Drought Re-shaping the Cattle Map
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Drought is reshaping the beef map and raising the price of steak. Ranchers are moving herds from California to Colorado and from Texas to Nebraska seeking refuge from dry weather. And cattle producers in the Midwest are making the most of it.
The U.S. may be on the front end of a significant geographic shakeout of the beef industry. Herd numbers have been sliding nationwide for more than a decade. Now, as drought grips major beef and dairy producing areas, a cattle migration is emerging and it’s altering where cattle are raised, fed, and slaughtered.
Drought devastating cattle herds
Prime cattle producing areas can’t hold the same number of animals without adequate supplies of feed and water. Oklahoma State University livestock marketing specialist Derrell Peel says ponds and pastures are drying up across large parts of Oklahoma and Texas.
“Western Oklahoma — the panhandle, the panhandle of Texas, and, in fact, much of West Texas and much of western New Mexico are still in extremely severe drought,” Peel said. “There’s been very little relief really since the fall of 2010.”
Texas, the country’s leading beef state, lost 24 percent of its total beef herd from 2010 to 2014. Oklahoma saw a 13 percent cut. As a result of shrinking herds, some feedlots and even a meat-packing plant have closed.
A packing plant also closed in Southern California earlier this year, where more than 80 percent the state is currently experiencing extreme drought (as of August 7). Hay and alfalfa are expensive and in short supply for feeding cattle. For the time being, dairy producers appear to be absorbing the increased costs, but beef ranchers are having a harder time managing the expense.
Many ranchers have cut beef herds in half in the northern Sierra foothills where Jeremy James is director of a University of California agriculture and natural resources research center.
“But if you go farther south in San Luis Obispo County, Santa Barbara, ranchers have culled basically their entire herd or 80 to 90 percent of their herd,” James said. “They’ve received some of the lowest rainfall over the last three years of almost anywhere on the coastal range of California.”
Smallest herd in decades
“The drought the last three years has been the last straw,” said Oklahoma State’s Derrell Peel. The U.S. beef herd has fallen by 1.8 million head, or 6 percent, since 2011. But it comes after years of overall decline in cattle numbers.
“The U.S. beef cow herd has been downsizing for 16 of the last 18 years,” Peel said.
In fact, national herd numbers are the smallest they’ve been since the 1950s. That’s why shoppers are paying more than ever for beef at the grocery store. Beef prices are up 10 percent in the last 12 months.
But not all beef states are experiencing equal declines. Northern states like Montana, Nebraska, Iowa, and the Dakotas have held steady or have even seen some growth in their cattle herds, even though many pastures have been plowed up to raise corn.
Following the feed
Many of those cattle have moved to Midwestern feedlots. This year, for the first time, Nebraska passed Texas as the top cattle-feeding state in the country. That is, Nebraska houses the most cattle in feedlots, which are generally the final step before they head to the slaughterhouse.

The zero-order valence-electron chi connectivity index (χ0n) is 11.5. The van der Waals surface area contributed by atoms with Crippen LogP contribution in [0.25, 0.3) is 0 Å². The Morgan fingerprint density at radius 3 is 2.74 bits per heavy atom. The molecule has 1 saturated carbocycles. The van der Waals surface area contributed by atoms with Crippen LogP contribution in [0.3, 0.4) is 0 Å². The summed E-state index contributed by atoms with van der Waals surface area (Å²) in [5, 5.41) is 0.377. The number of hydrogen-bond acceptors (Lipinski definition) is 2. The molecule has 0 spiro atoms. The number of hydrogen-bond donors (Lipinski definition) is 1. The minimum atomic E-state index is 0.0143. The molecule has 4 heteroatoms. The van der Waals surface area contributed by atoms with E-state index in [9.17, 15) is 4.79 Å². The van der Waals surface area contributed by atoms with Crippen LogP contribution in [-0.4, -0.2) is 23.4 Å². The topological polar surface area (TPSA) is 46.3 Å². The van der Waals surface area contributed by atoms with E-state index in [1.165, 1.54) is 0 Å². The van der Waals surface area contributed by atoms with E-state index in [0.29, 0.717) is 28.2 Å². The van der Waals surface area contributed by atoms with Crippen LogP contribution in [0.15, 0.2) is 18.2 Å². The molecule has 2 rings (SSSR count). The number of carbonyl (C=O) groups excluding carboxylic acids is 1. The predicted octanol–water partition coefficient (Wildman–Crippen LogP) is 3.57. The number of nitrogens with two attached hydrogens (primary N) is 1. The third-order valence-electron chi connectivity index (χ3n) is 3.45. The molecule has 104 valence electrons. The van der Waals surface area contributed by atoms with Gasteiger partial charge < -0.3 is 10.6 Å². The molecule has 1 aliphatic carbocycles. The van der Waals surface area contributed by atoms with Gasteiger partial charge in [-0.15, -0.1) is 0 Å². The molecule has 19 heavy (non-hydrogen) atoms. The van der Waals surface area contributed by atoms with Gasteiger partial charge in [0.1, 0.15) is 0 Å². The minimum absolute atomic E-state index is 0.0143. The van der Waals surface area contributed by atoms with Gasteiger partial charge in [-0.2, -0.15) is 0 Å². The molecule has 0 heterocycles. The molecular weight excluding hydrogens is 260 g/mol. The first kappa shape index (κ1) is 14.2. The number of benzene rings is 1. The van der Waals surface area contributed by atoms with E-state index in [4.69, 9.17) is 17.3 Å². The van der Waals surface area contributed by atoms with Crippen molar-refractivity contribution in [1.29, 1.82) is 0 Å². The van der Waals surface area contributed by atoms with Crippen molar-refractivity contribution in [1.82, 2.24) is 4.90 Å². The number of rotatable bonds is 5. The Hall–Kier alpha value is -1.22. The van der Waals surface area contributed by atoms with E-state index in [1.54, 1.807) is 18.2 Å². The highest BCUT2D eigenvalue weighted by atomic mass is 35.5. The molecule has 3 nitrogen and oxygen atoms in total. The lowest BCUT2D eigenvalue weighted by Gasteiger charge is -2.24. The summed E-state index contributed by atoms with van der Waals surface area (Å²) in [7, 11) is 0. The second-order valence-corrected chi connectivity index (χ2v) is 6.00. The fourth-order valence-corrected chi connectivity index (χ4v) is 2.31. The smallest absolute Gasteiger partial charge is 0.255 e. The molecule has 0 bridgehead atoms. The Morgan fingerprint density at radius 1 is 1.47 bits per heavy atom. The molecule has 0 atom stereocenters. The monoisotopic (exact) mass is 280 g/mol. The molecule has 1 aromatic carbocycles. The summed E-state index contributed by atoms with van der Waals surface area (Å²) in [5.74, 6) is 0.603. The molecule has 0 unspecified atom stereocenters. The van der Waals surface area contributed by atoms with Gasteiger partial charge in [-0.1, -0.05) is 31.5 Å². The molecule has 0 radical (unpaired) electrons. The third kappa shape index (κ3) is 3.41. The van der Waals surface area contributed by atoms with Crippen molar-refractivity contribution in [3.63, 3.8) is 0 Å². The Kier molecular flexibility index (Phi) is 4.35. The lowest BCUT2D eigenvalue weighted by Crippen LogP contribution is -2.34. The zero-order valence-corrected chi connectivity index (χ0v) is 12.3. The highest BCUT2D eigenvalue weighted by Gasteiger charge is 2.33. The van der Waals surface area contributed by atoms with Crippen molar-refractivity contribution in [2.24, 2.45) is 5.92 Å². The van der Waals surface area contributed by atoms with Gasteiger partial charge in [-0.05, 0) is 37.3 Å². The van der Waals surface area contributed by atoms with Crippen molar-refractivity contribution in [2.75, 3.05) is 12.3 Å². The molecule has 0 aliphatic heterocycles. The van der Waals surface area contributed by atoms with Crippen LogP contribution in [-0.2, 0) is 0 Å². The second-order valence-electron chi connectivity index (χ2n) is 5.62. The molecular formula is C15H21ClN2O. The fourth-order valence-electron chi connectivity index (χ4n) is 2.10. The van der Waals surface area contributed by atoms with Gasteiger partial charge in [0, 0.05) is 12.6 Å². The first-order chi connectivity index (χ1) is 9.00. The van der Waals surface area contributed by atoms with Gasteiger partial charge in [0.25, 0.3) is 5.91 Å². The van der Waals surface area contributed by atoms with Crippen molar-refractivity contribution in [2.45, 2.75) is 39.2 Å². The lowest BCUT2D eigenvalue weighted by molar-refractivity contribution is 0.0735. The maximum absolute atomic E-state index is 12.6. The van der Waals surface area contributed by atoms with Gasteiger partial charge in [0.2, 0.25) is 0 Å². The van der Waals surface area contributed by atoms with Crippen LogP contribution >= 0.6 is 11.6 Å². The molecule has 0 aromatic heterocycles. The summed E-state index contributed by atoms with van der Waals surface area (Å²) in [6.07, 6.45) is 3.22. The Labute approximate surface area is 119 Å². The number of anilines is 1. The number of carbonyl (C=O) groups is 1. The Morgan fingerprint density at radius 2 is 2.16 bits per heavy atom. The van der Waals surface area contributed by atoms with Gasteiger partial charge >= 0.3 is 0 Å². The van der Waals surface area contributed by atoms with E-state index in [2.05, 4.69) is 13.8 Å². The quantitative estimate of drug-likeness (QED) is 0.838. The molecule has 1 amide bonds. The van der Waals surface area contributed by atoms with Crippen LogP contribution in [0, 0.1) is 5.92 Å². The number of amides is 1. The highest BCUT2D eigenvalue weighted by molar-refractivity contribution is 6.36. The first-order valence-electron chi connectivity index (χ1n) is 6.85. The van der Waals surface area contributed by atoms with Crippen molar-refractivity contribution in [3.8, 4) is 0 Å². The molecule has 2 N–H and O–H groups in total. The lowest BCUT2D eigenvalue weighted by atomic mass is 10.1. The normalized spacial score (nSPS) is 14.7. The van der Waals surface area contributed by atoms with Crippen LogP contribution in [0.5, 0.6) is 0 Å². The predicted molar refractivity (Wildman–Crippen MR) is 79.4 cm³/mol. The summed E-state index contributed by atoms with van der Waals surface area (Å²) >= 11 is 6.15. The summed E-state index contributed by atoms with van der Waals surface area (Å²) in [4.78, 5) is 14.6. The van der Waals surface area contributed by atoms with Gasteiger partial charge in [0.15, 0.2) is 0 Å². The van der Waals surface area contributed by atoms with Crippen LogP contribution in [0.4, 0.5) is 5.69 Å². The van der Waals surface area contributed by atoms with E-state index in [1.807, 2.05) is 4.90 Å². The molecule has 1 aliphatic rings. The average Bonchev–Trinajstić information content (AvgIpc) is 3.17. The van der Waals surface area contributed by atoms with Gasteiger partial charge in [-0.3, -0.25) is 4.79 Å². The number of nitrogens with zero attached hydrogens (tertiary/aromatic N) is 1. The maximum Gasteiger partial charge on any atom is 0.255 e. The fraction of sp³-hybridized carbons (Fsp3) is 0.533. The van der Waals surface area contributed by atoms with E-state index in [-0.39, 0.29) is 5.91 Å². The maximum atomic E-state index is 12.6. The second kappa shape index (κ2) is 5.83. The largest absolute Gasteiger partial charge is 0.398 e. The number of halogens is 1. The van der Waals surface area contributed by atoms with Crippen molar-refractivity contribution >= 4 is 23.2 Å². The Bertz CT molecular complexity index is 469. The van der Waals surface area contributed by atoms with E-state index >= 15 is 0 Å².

The main reason is a difference in feed prices. Feed costs are up in Texas, stoked by drought. But they’re relatively low in the Midwest, thanks to a byproduct of the region’s large ethanol industry — distillers’ grains.
Distillers’ grains are the leftovers of corn ethanol production. Nebraska is second in the country in ethanol production, behind Iowa. When the starch is removed from the corn kernel to be fermented into fuel, the protein-rich fiber is left behind. But it can be used as an inexpensive ingredient in livestock feed.
Cattle feeder Terry Van Housen calls Nebraska the “garden spot for raising cattle.” At his feedlot near the small town of Stromsburg, 8,000 animals line up along two miles of concrete bunks to pile on the pounds. He has replaced 30 percent of his regular feed ration with distillers’ grains, the corn ethanol byproduct.
Van Housen gets the moist, yellow, sweet-smelling stuff fresh from an ethanol plant just 18 miles away. He says the cheap source of feed gives Midwestern feeders an edge over southern competitors.
“So that’s a big deal,” Van Housen says. “A lot of this stuff, if you fed in Texas, it would have to come from here.”
And as Van Housen says, it’s cheaper to haul the cattle to the feed than haul the feed to the cattle.
Waiting for rain
Rebuilding herds in the areas of cattle country hit hardest by drought could take years, and that’s only once the grass is green again. For now, ranchers in Texas and California are watching and waiting for rain. Jeremy James of the University of California says producers want to see what will happen this fall.
“That will tip the scale in either a good or bad trajectory,” James said. “If we had a fourth year of drought here, it would probably tax most of these ag systems beyond any sort of reasonable capacity.”
When rain does come, cattle will return to the areas where they were forced out by drought. The question is how many? Those ranchers will be competing with areas that have gained from their climatic misfortune. And wherever those cattle start, when it’s time for them to bulk up before slaughter, states like Nebraska, with easy access to cheap feed, are likely to attract a larger share of the market.